We stood on the shoreline to watch the sun first hit the mountain tops, then work its way into the tree line, and finally, with slow moving drama, it reached the glass still waters of Walden Pond. The tall pines reflected off the water followed by the jagged rocks from the mountains above—they created a sublime tapestry of nature's artwork. The combination of huge rocks along the shoreline, criss-crossing logs, dragon flies, water bugs and sunbeams—gave Thoreau's musings a special accent on the transcendent.
We watched the magic unfold. Slow moving, changing colors. Certain evolving of sunbeams on the still waters. A slight breeze kicked up to create ripples on the far end. The pine needles seemed to spin on their own with the water ripples.
After the lake filled with sunshine, we filtered some fresh water, ate some breakfast and loaded our backpacks.
We stood on the edge of the water for a group shot. Three smiling faces. Three exultant spirits. Three souls plus Megan Annette Rork smiled into the camera. Seconds later, we headed into the deep woods too silent to be real. Walden Pond would continue shimmering throughout the day while we made our way along the mountain riches and pure golden memories.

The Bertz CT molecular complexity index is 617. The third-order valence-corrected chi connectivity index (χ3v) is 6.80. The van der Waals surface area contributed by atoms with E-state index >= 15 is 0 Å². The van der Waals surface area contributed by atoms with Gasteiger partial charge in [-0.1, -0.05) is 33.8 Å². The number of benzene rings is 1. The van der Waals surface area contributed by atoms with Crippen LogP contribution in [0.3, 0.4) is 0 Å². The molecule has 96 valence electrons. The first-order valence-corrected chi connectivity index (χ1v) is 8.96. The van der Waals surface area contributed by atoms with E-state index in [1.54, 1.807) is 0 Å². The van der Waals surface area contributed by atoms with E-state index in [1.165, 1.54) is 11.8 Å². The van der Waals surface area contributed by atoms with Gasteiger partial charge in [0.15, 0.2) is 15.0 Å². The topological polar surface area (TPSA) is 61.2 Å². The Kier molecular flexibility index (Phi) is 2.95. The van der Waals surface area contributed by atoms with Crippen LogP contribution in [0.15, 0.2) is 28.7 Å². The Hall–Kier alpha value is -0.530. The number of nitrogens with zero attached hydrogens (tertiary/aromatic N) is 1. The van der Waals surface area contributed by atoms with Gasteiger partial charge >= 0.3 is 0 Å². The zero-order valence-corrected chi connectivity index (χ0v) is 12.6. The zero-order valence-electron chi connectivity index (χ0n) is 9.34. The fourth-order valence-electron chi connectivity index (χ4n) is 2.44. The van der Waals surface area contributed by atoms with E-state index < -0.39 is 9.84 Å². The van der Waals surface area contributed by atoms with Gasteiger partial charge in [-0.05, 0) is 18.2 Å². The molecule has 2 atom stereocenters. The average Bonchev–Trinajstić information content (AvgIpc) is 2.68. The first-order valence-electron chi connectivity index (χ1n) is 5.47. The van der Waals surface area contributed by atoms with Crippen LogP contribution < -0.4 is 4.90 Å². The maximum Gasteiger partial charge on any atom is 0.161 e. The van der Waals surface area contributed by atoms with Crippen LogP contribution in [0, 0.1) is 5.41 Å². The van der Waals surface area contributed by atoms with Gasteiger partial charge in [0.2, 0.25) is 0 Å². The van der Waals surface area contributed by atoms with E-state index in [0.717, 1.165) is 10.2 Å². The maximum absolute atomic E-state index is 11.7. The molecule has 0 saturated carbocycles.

Down the mountain, we walked on golden gilded trail replete with endless fallen golden leaves raining down from branches above. Golden ribbons hemmed the slopes and traced the streams that meandered down the valley—orange to red, saffron to copper and yellow to gold. They rained down on us like gentle golden butterflies. They decorated pine trees like Christmas lights. They caught in the purple asters and snagged themselves in the heavy under brush.